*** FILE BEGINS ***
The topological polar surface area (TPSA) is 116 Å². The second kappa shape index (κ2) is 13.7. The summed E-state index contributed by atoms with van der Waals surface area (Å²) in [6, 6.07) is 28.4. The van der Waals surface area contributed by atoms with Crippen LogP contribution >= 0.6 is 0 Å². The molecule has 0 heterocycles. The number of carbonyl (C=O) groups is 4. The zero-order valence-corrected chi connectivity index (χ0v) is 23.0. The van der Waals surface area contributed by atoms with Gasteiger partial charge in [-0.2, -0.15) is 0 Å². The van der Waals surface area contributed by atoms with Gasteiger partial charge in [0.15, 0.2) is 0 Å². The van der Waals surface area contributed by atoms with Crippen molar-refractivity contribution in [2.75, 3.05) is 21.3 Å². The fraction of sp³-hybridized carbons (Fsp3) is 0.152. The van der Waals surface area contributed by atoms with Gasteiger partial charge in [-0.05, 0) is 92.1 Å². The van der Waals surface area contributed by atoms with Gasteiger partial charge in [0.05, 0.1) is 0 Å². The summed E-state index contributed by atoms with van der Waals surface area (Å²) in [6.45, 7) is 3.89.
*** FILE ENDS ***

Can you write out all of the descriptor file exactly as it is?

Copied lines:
The topological polar surface area (TPSA) is 116 Å². The second kappa shape index (κ2) is 13.7. The summed E-state index contributed by atoms with van der Waals surface area (Å²) in [6, 6.07) is 28.4. The van der Waals surface area contributed by atoms with Crippen LogP contribution >= 0.6 is 0 Å². The molecule has 0 heterocycles. The number of carbonyl (C=O) groups is 4. The zero-order valence-corrected chi connectivity index (χ0v) is 23.0. The van der Waals surface area contributed by atoms with Gasteiger partial charge in [-0.2, -0.15) is 0 Å². The van der Waals surface area contributed by atoms with Gasteiger partial charge in [0.15, 0.2) is 0 Å². The van der Waals surface area contributed by atoms with Crippen molar-refractivity contribution in [2.75, 3.05) is 21.3 Å². The fraction of sp³-hybridized carbons (Fsp3) is 0.152. The van der Waals surface area contributed by atoms with Gasteiger partial charge in [-0.05, 0) is 92.1 Å². The van der Waals surface area contributed by atoms with Gasteiger partial charge in [0.05, 0.1) is 0 Å². The summed E-state index contributed by atoms with van der Waals surface area (Å²) in [6.45, 7) is 3.89.